Report Cites Abuse of 91,000 Babies Under 1
Friday, April 4, 2008
More than 91,000 babies were mistreated in their first year of life in the United States in 2006, according to the first national estimate of abuse of the nation's youngest, most vulnerable children, prepared by federal officials on the basis of cases substantiated by state and local children's protective services agencies.
Although the report focused on nonfatal maltreatment, officials estimated that abuse killed an additional 499 children in 2006 before their first birthday.
"It's a picture that you don't even want to imagine -- that this number of infants are being maltreated," said Ileana Arias of the federal Centers for Disease Control and Prevention, which prepared the report. "We find it incredibly distressing and unacceptable that children nowadays are being subjected to these kinds of behaviors."
More than one-third of the nonfatal abuse occurred in the first week of life, with most involving neglect rather than purposeful physical abuse, according to the analysis of data from the national child abuse system.
Under federal law, states since 1993 file with a federal database reports of all abuse cases verified by investigators. The inquiries can be triggered by suspicions raised by medical and social services personnel, law enforcement, teachers or day-care providers, parents, relatives, neighbors or friends.
Because the report marked the first attempt to examine abuse among the youngest children, officials said they did not know whether the number is increasing. But they expressed dismay at the magnitude of the problem.
"Child maltreatment is a serious public health problem," Arias said.
For the study, researchers examined data collected in fiscal 2006 from 44 states plus the District through the National Child Abuse and Neglect Data System, which compiles reports from child protective service agencies.
A total of 905,000 children younger than 18 were reported to have been abused that year, including 91,278 who had not yet reached their first birthday, the analysis published in CDC's Morbidity and Mortality Weekly Report shows. That is a rate of more than 23 mistreated babies in every 1,000 of the nearly 4 million infants during the period studied.
Of the children abused in their first year, more than 84 percent -- 35,455 -- were less than a month old, and of those, more than 84 percent -- 29,881 -- were less than a week old. Most of the abuse -- 68 percent -- was considered neglect.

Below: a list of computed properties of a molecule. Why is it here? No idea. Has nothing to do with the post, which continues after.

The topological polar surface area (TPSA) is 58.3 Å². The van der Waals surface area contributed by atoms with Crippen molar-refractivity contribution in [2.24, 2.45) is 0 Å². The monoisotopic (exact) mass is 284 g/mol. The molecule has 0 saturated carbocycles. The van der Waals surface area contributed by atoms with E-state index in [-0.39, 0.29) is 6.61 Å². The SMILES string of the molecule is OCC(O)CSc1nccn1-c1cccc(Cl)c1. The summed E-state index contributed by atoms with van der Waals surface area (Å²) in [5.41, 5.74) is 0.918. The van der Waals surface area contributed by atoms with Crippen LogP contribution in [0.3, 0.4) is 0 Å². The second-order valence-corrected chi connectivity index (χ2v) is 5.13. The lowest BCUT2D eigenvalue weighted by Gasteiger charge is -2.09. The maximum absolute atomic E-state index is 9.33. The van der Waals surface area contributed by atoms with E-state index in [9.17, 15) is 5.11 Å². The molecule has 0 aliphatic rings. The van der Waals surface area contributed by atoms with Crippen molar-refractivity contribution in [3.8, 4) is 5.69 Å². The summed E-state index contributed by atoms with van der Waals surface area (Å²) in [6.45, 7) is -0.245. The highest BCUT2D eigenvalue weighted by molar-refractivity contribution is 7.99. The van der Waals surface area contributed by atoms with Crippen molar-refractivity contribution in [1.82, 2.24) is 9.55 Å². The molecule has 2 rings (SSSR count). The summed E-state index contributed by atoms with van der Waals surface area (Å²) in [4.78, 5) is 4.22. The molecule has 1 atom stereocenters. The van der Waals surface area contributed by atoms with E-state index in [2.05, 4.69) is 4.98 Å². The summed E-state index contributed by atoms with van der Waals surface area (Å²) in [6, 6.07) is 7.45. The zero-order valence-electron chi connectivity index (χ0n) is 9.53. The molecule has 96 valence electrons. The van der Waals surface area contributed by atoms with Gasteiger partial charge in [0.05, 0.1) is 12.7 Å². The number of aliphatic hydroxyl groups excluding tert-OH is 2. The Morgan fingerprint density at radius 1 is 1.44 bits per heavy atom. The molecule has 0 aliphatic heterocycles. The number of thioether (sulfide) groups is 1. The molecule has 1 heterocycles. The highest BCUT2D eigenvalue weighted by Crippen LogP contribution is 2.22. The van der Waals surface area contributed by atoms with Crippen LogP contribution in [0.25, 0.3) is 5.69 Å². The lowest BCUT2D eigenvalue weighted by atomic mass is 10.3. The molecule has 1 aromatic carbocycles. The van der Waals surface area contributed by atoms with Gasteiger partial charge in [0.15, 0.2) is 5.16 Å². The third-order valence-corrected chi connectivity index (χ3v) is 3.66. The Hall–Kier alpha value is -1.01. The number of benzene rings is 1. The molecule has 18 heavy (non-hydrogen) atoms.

"Neglect is officially defined as the failure the meet a child's basic needs," Arias said. "That can be anything involving the provision of appropriate housing or food or clothing or even access to medical care."
Of the remainder, about 13 percent was clear-cut physical abuse, defined as "the intentional use of physical force by a parent or caregiver against a child that results in, or has the potential to result in, physical injury" -- such as beating, kicking, biting, burning, shaking, the researchers wrote. The researchers said they had too little information on the other cases to classify them.
A total of 47,117 of the cases -- nearly 52 percent -- involved boys. Beyond the immediate danger of physical harm, research has shown that abused or neglected children are much more likely to experience long-term physical and emotional problems, the researchers noted.
While the data could not explain why the abuse occurred or why the youngest babies were so often victims, the researchers speculated it may be because they are especially dependent on their caregivers.
"The findings underscore the need for doctors, relatives and others to alert authorities early of any concerns about abuse, she said.
"What the data are suggesting is that maltreatment is taking place earlier on than we had been focusing on, and so what we need to do is identify what the best possible points of intervention and the best way of intervening in order to make sure that doesn't happen," Arias said. "What we are trying to do is move the dial back a little earlier and make sure that there never is an occasion for someone to pick up a phone or hotline to report that a child is being maltreated."
One solution may be to provide more counseling to pregnant women or those still in the hospital.